In a thoughtful piece entitled ” We all interpret the meanin of ‘Australian’’ — and ‘‘unAustralian’’ — through th prism of our own prejudices.”, social researcher and author Hugh Mackay writes
Moral blindness is, of course, a very contemporary problem as well. With the encouragement of leaders on both sides of politics, we risk becoming morally blind to our responsibilities towards those who have come here as refugees seeking asylum. We can tip-toe around this and speak of human rights abuses, or a failure to honour our international treaty obligations. But why mince words in the face of the intentional brutality – psychological and physical – being inflicted by Australia on asylum-seekers, including children, imprisoned in our offshore detention centres? Why not call our asylumseeker detention policy what it is: immoral.
It’s immoral because it treats people who have committed no crime as if they were criminals. It’s immoral because it fails to honour a moral principle we would normally claim as one of Australia’s core values: fairness. It’s immoral because it fails the basic test of human decency: treating other people with dignity and respect. Would we really enshrine ‘‘the end justifies the means’’ as a principle to be celebrated on Australia Day?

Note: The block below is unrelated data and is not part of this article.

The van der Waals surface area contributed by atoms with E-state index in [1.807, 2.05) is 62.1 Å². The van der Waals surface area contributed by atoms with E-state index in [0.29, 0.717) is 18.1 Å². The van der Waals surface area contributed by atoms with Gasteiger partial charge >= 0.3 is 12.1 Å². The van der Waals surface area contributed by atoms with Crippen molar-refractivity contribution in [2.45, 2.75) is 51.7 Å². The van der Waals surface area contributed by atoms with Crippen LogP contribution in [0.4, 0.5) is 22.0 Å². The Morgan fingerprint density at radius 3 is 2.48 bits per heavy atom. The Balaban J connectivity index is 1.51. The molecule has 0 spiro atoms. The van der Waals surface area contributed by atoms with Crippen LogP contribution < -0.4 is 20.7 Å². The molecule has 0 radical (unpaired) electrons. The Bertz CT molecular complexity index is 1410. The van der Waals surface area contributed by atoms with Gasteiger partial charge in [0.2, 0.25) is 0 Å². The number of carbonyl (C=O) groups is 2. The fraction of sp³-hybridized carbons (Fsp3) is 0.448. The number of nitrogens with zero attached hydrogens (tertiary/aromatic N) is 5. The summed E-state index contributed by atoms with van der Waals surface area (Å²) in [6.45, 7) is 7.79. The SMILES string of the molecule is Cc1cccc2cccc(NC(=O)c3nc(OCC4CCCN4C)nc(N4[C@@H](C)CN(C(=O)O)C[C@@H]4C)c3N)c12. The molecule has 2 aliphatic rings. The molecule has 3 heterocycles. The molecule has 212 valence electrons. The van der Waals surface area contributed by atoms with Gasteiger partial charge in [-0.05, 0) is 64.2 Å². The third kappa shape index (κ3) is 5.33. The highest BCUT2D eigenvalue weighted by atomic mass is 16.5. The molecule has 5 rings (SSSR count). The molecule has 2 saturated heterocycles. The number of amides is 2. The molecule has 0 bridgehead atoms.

He concludes by saying:
If Australia Day is for pondering Australian society – rather than simply rejoicing in the fact that we’re here, and it’s summer – perhaps we should stop asking ‘‘what is an Australian?’’ and focus on the kind of society we are creating. There is much to be proud of, much to celebrate, much to look forward to. But we should also acknowledge that all is not well. Millions of Australians, many of them young, suffer from depression or anxiety, domestic violence is rife, and there’s a tougher sense of mistrust and intolerance creeping into our culture. Stark and growing income inequality mocks our claim to be an egalitarian society. Social fragmentation and shrinking households increase the risk of loneliness. On a day like this, we would do well to remember those trapped in the shadows of such trends. They, too, are Australians.